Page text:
How to talk intelligently about art: You don’t need to use millions of syllables

Gemma Tipton offers a beginner’s guide to taking up a new cultural pursuit

Did you ever wonder how a nice painting can also reference a problematic dialectical juxtaposition? While some people think talking intelligently about art is a question of bandying long words in convoluted sentences, others take the opposite view. For Royal Hibernian Academy director Patrick Murphy, finding words for art is a way to “understand our emotional and visual reaction”. It can be helpful, he says, to start by thinking about art you don’t like.

Isn’t that a little negative?

“I got this advice early in my career. It’s easier to investigate why we don’t like something, as it’s less wrapped up in an emotional reaction. If you think about it like that, you can start to gather a vocabulary around it.”

That sounds ominous. So do we need to use millions of syllables?


No, thank goodness, but there are two schools of thought. “We do have art writing that revolves around critical theories,” says Murphy. “It’s a technical language, developed post-war, and then in the 1970s. It was really more applicable to literature departments in universities, but there was a spill into art schools.”

That’s all very well, but what do I do if I’m at an exhibition and someone is making me feel stupid?

Surprisingly, for all of us who think that if a work of art has made it into a gallery, it must be really good, Murphy disagrees. “Look, art shouldn’t be hard. If you feel stupid in front of art, there may be something wrong with the art. Or,” he continues, “maybe something was wrong with the person who made the statement. They may be just bad communicators.”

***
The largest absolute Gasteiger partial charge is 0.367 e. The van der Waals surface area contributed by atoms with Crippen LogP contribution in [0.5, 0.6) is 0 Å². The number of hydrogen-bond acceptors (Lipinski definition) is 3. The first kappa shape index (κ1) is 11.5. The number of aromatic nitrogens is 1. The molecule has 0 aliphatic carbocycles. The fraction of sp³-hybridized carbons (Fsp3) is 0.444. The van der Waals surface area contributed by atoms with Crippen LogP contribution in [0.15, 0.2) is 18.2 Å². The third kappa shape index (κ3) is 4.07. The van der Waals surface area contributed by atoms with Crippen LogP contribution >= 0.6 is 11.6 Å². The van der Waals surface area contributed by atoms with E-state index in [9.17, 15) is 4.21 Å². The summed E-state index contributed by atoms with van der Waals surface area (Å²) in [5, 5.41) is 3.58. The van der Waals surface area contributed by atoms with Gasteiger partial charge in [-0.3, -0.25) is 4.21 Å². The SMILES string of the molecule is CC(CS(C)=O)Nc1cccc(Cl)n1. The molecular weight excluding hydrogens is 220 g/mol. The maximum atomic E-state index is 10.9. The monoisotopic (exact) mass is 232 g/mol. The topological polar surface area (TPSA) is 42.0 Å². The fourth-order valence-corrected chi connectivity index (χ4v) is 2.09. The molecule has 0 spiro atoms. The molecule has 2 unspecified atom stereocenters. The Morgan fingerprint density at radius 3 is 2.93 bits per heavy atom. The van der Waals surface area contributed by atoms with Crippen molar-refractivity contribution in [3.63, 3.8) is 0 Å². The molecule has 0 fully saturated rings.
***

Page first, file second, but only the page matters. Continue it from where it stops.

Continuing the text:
What does a good communicator sound like?

“Art should be generous. It should be communicative, and there are people who write more openly, and more generously about art. They tend to be more journalistic than academic.” John Berger’s Ways of Seeing, published in 1972, is still a really good read on all things arty. “He writes beautifully, and that’s the most important thing. He’s actually a good writer. He writes personally about art, and he asks simple questions that can lead to great complexity, but he can handle that within his style of writing.”

So much for writing, but I’m still in the gallery feeling stupid.

“No one wants to be embarrassed, and no one should be. If someone says something you find incomprehensible it’s okay to ask them what they mean.” That makes sense. If you go horse-racing, you wouldn’t mind asking people to explain the finer points of hocks and form. “Exactly, but for some reason we can feel more insecure around art,” says Murphy. This could be because of those emotions we mentioned. There’s nothing like a confused or heightened emotion to throw you off your stride – which is, of course, one of the wonderful things about art.

Small words good…

“Art is changing. There is a lot more art around, and lots of different types. So again, you may find it’s simply not your type of art.” Murphy recommends Peter Schjeldahl’s book, Hot, Cold, Heavy, Light. “Those are a really good four words to approach any of our senses about art. Is it light? Is it cool? Is it heavy?” If you’re still stuck for something to say to an artist about their work, try this one for size: It’s very dark. I’ve never met an artist who didn’t like to think their work might have a darkness about it.

Conor Horgan’s Post State is at the Royal Hibernian Academy until November 13th,

Gemma Tipton

Gemma Tipton

Gemma Tipton contributes to The Irish Times on art, architecture and other aspects of culture